Are you talking about something like this:

class NonSealedClass
{
}

class Test<T> where T : NonSealedClass
{
}

Because it's perfectly legal.

share|improve this answer
2  
What are you trying to explain with this code-snippet ? –  this. __curious_geek Dec 22 '09 at 9:24
    
He mentioned using a non-sealed class as a generic constraint, I guess he probably meant a sealed class... –  Aviad P. Dec 22 '09 at 9:45
1  
It was my mistake he answered for my incorrect question. –  G2. Dec 22 '09 at 9:46

Honestly, I don't quite see the point of it.

As this.__curious_geek points out in his answer, a sealed class cannot be inherited and so using one as a constraint might seem nonsensical.

But there's no guarantee that a sealed class will never be "unsealed" -- i.e., that the developer might rearrange its implementation to make it more amenable to inheritance and then remove the sealed modifier from the class definition (or just flat-out remove the sealed keyword for no reason at all).

I know a lot of developers actually encourage this practice: not removing the sealed keyword per se, but rather adding the sealed keyword liberally and only supporting inheritance when the decision to do so is made explicitly (and at this point, yes, removing the sealed keyword).

So I'm not sure why you couldn't use the type of a sealed class as a generic constraint. After all, you could always use the type of a class that just happens to not have any derived classes, even though it's not sealed. The two scenarios don't seem all that different to me.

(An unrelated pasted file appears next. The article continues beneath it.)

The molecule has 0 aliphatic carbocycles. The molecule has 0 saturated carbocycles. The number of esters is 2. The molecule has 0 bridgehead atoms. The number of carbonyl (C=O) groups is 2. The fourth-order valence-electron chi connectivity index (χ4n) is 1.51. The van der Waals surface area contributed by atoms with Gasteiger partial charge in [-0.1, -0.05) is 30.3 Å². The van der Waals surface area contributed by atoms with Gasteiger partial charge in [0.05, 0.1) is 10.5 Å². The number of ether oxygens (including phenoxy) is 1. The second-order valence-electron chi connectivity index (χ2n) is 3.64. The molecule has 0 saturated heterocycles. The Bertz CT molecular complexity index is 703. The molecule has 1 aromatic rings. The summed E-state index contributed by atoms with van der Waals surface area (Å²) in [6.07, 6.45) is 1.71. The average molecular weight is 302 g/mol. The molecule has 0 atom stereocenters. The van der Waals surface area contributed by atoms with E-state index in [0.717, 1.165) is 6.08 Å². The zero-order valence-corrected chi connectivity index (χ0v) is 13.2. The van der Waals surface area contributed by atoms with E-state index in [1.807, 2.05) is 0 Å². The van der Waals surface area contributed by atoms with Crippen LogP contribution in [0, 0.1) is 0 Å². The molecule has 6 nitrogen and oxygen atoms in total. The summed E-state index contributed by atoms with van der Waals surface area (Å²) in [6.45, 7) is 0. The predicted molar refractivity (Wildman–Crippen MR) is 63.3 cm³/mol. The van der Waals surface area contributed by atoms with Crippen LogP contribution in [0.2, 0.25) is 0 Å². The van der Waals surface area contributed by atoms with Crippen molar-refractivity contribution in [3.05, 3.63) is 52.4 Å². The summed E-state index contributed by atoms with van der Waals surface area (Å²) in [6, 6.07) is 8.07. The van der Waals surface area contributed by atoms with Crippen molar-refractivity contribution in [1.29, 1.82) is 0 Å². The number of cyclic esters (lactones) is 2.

I'm probably missing something, though. I'm sure Eric Lippert could give a pretty killer explanation.

share|improve this answer
    
This seems like a stretch... to the extent it is an issue why couldn't you just take advantage of polymorphism on your non-generic method? –  emodendroket Sep 2 at 20:42
    
Usually, when it comes to compile-time checking, every bit of compiled code is considered in its current state. Yes, a sealed class might be unsealed in the future, so maybe the compiler shouldn't output an error. But then, maybe that other method will get an overload with an additional argument in the future, and maybe that unknown class will be added in the future - does that mean that all of those compiler errors should be suppressed, just because the respective lines of code will be meaningful in the future? –  O. R. Mapper Sep 2 at 20:43

A naked constraint is where one generic type inherits from another e.g.

where X:Y

One generic parameter derives from another generic parameter

class Foo<T>
{
    Foo<S> SubsetFoo<S>() where S : T {  }
}

So the class cannot be sealed.

You can also inherit from generics in the normal way so you would not want them sealed.

share|improve this answer

Your Answer

 
discard

By posting your answer, you agree to the privacy policy and terms of service.

Not the answer you're looking for? Browse other questions tagged or ask your own question.